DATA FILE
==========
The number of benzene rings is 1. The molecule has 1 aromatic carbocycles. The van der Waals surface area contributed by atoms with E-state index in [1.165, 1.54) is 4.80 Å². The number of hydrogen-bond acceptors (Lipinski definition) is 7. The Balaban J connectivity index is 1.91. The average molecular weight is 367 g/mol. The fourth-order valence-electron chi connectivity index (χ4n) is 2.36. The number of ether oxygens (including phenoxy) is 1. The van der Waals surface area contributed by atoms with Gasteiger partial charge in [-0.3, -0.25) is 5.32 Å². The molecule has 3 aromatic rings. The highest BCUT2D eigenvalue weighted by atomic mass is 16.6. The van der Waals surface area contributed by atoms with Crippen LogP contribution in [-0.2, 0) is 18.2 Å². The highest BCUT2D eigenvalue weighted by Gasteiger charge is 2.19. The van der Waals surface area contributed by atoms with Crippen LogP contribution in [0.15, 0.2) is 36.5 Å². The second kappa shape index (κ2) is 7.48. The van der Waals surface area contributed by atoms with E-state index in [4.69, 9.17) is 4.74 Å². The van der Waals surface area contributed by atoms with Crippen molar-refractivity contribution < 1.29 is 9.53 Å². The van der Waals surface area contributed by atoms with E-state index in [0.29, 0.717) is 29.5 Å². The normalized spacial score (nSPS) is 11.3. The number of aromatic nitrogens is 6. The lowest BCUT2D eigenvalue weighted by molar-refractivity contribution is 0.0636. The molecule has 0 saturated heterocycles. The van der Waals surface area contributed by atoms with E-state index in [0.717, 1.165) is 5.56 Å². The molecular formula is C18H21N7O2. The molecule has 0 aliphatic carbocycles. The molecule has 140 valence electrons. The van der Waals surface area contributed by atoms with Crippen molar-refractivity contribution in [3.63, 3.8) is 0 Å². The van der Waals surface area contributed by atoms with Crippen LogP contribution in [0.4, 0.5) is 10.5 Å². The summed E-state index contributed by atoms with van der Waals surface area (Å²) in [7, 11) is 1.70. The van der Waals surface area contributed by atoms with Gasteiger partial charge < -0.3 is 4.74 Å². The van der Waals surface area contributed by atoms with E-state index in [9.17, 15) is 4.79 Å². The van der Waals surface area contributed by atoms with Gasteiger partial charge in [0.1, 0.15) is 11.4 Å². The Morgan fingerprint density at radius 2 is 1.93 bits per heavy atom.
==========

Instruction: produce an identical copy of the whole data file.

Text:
The number of benzene rings is 1. The molecule has 1 aromatic carbocycles. The van der Waals surface area contributed by atoms with E-state index in [1.165, 1.54) is 4.80 Å². The number of hydrogen-bond acceptors (Lipinski definition) is 7. The Balaban J connectivity index is 1.91. The average molecular weight is 367 g/mol. The fourth-order valence-electron chi connectivity index (χ4n) is 2.36. The number of ether oxygens (including phenoxy) is 1. The van der Waals surface area contributed by atoms with Gasteiger partial charge in [-0.3, -0.25) is 5.32 Å². The molecule has 3 aromatic rings. The highest BCUT2D eigenvalue weighted by atomic mass is 16.6. The van der Waals surface area contributed by atoms with Crippen LogP contribution in [-0.2, 0) is 18.2 Å². The highest BCUT2D eigenvalue weighted by Gasteiger charge is 2.19. The van der Waals surface area contributed by atoms with Crippen LogP contribution in [0.15, 0.2) is 36.5 Å². The second kappa shape index (κ2) is 7.48. The van der Waals surface area contributed by atoms with E-state index in [4.69, 9.17) is 4.74 Å². The van der Waals surface area contributed by atoms with Crippen molar-refractivity contribution < 1.29 is 9.53 Å². The van der Waals surface area contributed by atoms with E-state index in [0.29, 0.717) is 29.5 Å². The normalized spacial score (nSPS) is 11.3. The number of aromatic nitrogens is 6. The lowest BCUT2D eigenvalue weighted by molar-refractivity contribution is 0.0636. The molecule has 0 saturated heterocycles. The van der Waals surface area contributed by atoms with E-state index in [0.717, 1.165) is 5.56 Å². The molecular formula is C18H21N7O2. The molecule has 0 aliphatic carbocycles. The molecule has 140 valence electrons. The van der Waals surface area contributed by atoms with Crippen molar-refractivity contribution in [3.63, 3.8) is 0 Å². The van der Waals surface area contributed by atoms with Crippen LogP contribution in [0.4, 0.5) is 10.5 Å². The summed E-state index contributed by atoms with van der Waals surface area (Å²) in [7, 11) is 1.70. The van der Waals surface area contributed by atoms with Gasteiger partial charge < -0.3 is 4.74 Å². The van der Waals surface area contributed by atoms with E-state index in [9.17, 15) is 4.79 Å². The van der Waals surface area contributed by atoms with Gasteiger partial charge in [0.1, 0.15) is 11.4 Å². The Morgan fingerprint density at radius 2 is 1.93 bits per heavy atom.